About Shape Up
Shape Up is an agile product development approach used internally by Basecamp. It has three distinct phases:
The product strategy team writes a pitch that describes the problem that needs to be solved, giving as much detail as needed, and proposes a solution. The level of detail should be specific enough so that the team working on the project knows what to do. It should also leave enough room so the team can figure out the best way to build a solution that fits scope and budget constraints.
Shaped projects are pitched to the management team, and they are chosen or dropped. Projects that were not chosen are usually not kept for future cycles.
The team responsible for building the project will have a cycle of 6 weeks to work on it, and the way they execute the work is up to the team. After six weeks, the project is either finished or killed. Extensions are discouraged.
See a more detailed explanation on how they run Shape Up at Basecamp here.
Basecamp is probably one of the most successful startups out there. We all know they have a good culture, value their customers and employees. We know whatever they do works, but why can’t all companies follow their great culture and process?
I guess in the end, even though startup peeps love to call themselves visionaries, we are all afraid of changing the status quo. I mean, it took us a pandemic to finally switch the gears to a remote workplace. 4-day work weeks are slowly becoming ‘a thing’. I plan to write another post about the new Knowledge Economy and companies that don’t adapt to that will suffer, so let’s end here with this topic. But let me know if you are interested in that 😉
Shape Up introduces a new way to think about Product Strategy. We all know the pains but there’s not a lot of solutions out there. We continue treating Software as an industrial machine that outputs a result if you just give the right instructions.
That’s why I was so happy to have Raymond in our podcast. Listen to the full conversation here 🙂
I highlighted the best parts of the discussion.
- Let’s say you want to adopt Shape Up in your team. What is the best way to do that? Raymond introduced the methodology very slowly without changing everything at once. He started with the Pitch, and slowly the team got on-boarded. The key is adapting while not changing too much.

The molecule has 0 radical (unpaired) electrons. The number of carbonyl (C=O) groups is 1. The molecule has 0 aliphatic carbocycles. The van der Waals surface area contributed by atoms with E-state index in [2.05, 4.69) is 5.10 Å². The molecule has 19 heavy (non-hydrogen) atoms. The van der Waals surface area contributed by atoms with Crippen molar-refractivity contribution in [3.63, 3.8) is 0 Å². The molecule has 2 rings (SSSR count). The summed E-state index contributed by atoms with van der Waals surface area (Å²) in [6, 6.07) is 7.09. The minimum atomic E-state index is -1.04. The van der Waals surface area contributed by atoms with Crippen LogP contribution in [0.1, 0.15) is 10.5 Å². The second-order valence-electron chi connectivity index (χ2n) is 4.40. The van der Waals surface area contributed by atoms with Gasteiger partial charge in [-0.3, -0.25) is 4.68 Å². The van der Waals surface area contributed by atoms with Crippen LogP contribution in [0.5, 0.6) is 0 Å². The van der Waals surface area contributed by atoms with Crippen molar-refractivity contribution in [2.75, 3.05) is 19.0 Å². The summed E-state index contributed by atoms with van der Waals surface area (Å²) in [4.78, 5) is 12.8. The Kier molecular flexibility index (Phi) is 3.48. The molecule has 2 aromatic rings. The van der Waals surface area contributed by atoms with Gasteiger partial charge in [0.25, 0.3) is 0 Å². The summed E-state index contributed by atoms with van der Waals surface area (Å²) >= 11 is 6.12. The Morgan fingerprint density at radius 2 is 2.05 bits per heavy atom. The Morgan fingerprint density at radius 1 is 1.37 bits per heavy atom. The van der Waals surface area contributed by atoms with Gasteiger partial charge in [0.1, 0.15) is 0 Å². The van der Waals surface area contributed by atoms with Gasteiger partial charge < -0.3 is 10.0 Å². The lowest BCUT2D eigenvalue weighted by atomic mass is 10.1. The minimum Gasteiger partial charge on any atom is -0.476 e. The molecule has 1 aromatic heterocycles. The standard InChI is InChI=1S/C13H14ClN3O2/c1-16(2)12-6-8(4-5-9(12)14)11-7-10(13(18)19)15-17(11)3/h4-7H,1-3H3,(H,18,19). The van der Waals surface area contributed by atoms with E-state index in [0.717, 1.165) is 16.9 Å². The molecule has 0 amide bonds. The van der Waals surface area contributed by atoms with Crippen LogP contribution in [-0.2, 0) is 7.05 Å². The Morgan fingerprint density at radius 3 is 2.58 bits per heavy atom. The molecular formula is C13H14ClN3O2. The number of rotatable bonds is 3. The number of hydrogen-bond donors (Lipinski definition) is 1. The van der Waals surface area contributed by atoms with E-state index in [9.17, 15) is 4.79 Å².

- Don’t just ask people to read the book. Change is difficult and it’s normal for some people to not like big changes at once. Not everyone wants to read the book, so it’s up to you to ‘sneak in’ in your team flow.
- Shape Up helps you get comfortable with uncertainty. “Previously, I felt like I had to always define everything upfront but I wasn’t providing the right context for people to build things. Getting people more comfortable with uncertainty”.
- If you’d like to start adopting Shape Up, start with shaping and writing pitches. Writing down a pitch helps developers getting more context and handling uncertainty in their work. It puts you in a more active thinking position about the problem, not just engaging in a meeting. The pitch also serves as a document to always get back to when trying to figure out a solution with lots of contexts. It requires commitment and everyone’s values, even if they don’t believe in the process. De-risking the process is something that you’re getting out of it naturally.
- What are the improvements I will see if I give Shape Up a try? There is more time to focus on building, testing, and delivering things. In our sprints, we would have a slow sprint trying to get things right, uncovering unknowns. In retros, I always felt like we were doing something wrong. The reality is that it’s hard to quantify things when trying to scope down the work and understand the problem. Sounds like something familiar? 🤸🏻
- Even if your company is small or is just starting, Shape Up is still a good asset to have: writing down and thinking about the process, reflecting on the trade-offs will always pay ahead big time.
I hope you got teased to listen to the episode! To finalize this post, I would like to share my favorite quotes!
Sometimes it’s not just about doing the right thing, but also having a great environment to allow you to experiment with this.
The pitch helps with figuring out how much investment do you want to make, what are the risks - which was hard to do during sprint discussions.
Cool down is the most successful thing. Everyone loves it. Time to learn something new, to try something that you didn’t have the time for during the cycle.
Stating the appetite in the pitch prevents unproductive conversations. There’s always a better solution. The question is, if we only care enough to spend 2 weeks on this now, how does this specific solution look? Anybody can suggest expensive and complicated solutions. It takes work and design insight to get a simple idea that fits in a small-time box. Stating the appetite and embracing it as a constraint turns everyone into a partner in that process.
Well, that’s it for today! Did you get convinced to try adopting Shape Up in your team? Do you feel comfortable trying that? You can follow us on Twitter and let us know.
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